Clinical findings are bilateral, but often asymmetric. Anterior segment findings can range from subtle to dramatic and include corectopia, polycoria, ectropion uveae, posterior embryotoxon (often with iris strands adherent to the embryotoxon). Gonioscopy should always be performed on these patients, as the embryotoxon may not be visible with slitlamp examination in all cases [3]. Notably, posterior embryotoxon can be a normal finding in up to 10% of the population. Systemic anomalies include craniofacial dysmorophisms such as hypertelorism, telecanthus, maxillary hypoplasia, and a broad, flat nasal bridge. Dental abnormalities include microdontia and hypodontia. Other systemic findings include redundant periumbilical skin, hypospadias, anal stenosis, pituitary abnormalities, and heart defects [4-5]. Given the potential clinical similarity to other causes of anterior segment dysgenesis, careful ocular and systemic evaluation is necessary.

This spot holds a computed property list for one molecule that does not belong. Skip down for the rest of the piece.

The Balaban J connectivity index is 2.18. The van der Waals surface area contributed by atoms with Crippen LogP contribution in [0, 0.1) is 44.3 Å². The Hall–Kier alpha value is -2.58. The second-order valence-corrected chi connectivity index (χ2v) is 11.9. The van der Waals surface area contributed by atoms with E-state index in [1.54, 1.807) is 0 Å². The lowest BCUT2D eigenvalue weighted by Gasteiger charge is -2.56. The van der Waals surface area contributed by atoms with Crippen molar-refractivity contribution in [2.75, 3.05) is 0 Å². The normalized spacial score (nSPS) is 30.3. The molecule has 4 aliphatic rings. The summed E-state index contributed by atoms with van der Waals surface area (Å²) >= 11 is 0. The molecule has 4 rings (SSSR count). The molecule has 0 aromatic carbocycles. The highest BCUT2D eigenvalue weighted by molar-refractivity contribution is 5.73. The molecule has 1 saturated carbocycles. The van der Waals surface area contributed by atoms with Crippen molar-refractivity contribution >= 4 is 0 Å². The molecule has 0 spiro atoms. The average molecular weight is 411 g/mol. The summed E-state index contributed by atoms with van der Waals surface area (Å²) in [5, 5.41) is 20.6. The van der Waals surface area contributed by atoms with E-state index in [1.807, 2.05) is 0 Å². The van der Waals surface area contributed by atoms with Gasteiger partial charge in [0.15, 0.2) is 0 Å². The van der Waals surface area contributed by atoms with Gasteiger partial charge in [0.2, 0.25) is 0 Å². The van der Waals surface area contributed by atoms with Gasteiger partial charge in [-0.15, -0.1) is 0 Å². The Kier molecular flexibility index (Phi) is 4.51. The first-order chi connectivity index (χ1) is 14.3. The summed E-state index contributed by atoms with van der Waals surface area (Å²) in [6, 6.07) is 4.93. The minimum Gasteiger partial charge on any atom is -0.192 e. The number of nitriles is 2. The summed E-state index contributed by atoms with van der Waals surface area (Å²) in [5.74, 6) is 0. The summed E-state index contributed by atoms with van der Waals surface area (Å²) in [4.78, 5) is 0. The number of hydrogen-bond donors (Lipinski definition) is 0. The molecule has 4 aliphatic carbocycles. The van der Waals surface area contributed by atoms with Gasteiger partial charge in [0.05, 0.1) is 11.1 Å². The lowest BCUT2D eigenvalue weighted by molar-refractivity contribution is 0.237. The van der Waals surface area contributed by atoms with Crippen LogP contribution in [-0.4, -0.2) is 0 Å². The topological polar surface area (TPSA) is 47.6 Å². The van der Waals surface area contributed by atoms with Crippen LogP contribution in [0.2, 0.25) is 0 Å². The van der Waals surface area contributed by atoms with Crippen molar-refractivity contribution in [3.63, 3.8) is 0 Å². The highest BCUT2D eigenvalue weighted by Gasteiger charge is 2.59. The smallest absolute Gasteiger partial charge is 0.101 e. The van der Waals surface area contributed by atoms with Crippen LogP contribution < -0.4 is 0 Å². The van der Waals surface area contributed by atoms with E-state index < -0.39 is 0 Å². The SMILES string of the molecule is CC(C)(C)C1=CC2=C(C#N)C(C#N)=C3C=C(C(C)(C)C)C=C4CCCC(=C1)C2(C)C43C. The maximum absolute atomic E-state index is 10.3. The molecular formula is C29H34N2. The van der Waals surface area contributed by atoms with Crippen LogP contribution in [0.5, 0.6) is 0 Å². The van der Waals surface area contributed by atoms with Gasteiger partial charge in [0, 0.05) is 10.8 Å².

Most cases of Axenfeld Rieger syndrome are inherited in autosomal dominant fashion, but it can also occur sporadically [6]. Development of ARS has been associated with mutations on at least four different gene loci: PITX2 on 4q25, FOXC1 on 6p25, PAX6 on 11p13, and FOXO1A on 13q14 [7-8]. This condition is associated with a 50% risk of developing glaucoma. Most cases are diagnosed in infancy or childhood, but glaucoma typically develops in later childhood or adulthood [9]. Glaucoma is thought to develop as a result of abnormal formation of the trabecular meshwork or Schlemm canal. High iris insertion, rather than the extent of iris defects or iris strands in the angle, seems to correlate more with the development of glaucoma.